Funding for smoking-prevention programs dropped significantly in Pennsylvania and New Jersey in the last year. Both states got an “F” for that category in the American Lung Association’s annual State of Tobacco Control report.
Delaware was one of only four states that met 70 percent or more of the Centers For Disease Control’s recommended spending on smoking prevention.
Amid nationwide budget cuts, Deborah Brown of from the American Lung Association said her group will continue to lobby for increased funding for those programs.
“We believe if we can prevent young people from ever starting, we don’t have to be concerned with tobacco-related illnesses and we don’t have to worry about people helping people quit smoking,” Brown said.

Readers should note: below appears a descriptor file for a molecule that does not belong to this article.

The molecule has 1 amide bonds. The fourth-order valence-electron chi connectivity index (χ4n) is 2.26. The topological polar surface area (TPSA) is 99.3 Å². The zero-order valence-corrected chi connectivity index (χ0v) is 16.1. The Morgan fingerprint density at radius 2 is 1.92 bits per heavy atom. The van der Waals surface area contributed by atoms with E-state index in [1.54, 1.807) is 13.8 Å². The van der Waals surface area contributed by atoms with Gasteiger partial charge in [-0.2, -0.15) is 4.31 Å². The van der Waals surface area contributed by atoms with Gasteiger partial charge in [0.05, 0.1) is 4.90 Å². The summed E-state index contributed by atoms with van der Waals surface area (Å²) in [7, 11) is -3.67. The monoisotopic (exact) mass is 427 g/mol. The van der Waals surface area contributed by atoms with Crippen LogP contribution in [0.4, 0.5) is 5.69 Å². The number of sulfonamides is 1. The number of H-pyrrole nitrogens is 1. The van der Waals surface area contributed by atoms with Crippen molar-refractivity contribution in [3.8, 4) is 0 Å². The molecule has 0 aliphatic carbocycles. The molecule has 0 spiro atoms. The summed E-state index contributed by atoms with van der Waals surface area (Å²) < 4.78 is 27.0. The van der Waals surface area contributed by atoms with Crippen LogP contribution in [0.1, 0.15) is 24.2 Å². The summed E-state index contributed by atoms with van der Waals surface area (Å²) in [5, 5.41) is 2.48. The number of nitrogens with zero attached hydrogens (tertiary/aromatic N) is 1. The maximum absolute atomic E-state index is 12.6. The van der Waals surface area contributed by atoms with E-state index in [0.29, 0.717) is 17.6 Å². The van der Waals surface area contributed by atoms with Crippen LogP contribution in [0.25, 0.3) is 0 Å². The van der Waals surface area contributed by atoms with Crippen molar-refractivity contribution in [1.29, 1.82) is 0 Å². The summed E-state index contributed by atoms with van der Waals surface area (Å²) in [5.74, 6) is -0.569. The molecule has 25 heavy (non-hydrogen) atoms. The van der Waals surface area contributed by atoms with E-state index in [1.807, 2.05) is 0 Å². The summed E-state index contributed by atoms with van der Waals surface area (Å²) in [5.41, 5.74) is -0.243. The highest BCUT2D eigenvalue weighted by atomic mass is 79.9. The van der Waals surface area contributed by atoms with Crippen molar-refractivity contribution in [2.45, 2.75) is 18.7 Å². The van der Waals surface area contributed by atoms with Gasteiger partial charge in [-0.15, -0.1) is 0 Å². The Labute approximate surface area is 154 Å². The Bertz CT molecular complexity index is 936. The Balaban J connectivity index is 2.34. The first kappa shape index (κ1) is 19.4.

New Jersey and Delaware ranked higher in air quality than Pennsylvania, at least partly because of laws that allow smoking in some bars and casinos.
“Not all of the employees who work in those facilities are 100 percent protected from secondhand smoke,” Brown said.
Pennsylvania also earned a “C” for its tobacco taxes, partly because it is the only state that doesn’t tax non-cigarette tobacco products.